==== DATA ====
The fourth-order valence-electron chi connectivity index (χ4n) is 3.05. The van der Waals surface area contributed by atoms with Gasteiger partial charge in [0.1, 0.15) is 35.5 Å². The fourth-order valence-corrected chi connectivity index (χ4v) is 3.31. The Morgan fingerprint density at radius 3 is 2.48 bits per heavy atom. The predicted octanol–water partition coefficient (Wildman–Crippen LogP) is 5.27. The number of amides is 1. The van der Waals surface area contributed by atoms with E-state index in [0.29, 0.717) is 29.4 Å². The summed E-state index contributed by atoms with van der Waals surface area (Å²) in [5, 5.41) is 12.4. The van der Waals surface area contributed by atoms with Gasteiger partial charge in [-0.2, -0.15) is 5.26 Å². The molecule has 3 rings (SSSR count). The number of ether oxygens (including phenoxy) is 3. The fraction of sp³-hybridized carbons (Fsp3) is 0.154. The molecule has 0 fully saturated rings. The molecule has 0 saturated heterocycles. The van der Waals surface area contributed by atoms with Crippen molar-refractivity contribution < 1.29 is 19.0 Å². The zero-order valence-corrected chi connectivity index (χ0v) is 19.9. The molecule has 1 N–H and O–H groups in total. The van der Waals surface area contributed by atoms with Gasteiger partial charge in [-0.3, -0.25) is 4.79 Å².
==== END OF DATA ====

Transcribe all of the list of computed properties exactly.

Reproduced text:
The fourth-order valence-electron chi connectivity index (χ4n) is 3.05. The van der Waals surface area contributed by atoms with Gasteiger partial charge in [0.1, 0.15) is 35.5 Å². The fourth-order valence-corrected chi connectivity index (χ4v) is 3.31. The Morgan fingerprint density at radius 3 is 2.48 bits per heavy atom. The predicted octanol–water partition coefficient (Wildman–Crippen LogP) is 5.27. The number of amides is 1. The van der Waals surface area contributed by atoms with E-state index in [0.29, 0.717) is 29.4 Å². The summed E-state index contributed by atoms with van der Waals surface area (Å²) in [5, 5.41) is 12.4. The van der Waals surface area contributed by atoms with Gasteiger partial charge in [-0.2, -0.15) is 5.26 Å². The molecule has 3 rings (SSSR count). The number of ether oxygens (including phenoxy) is 3. The fraction of sp³-hybridized carbons (Fsp3) is 0.154. The molecule has 0 fully saturated rings. The molecule has 0 saturated heterocycles. The van der Waals surface area contributed by atoms with Crippen molar-refractivity contribution < 1.29 is 19.0 Å². The zero-order valence-corrected chi connectivity index (χ0v) is 19.9. The molecule has 1 N–H and O–H groups in total. The van der Waals surface area contributed by atoms with Gasteiger partial charge in [-0.3, -0.25) is 4.79 Å².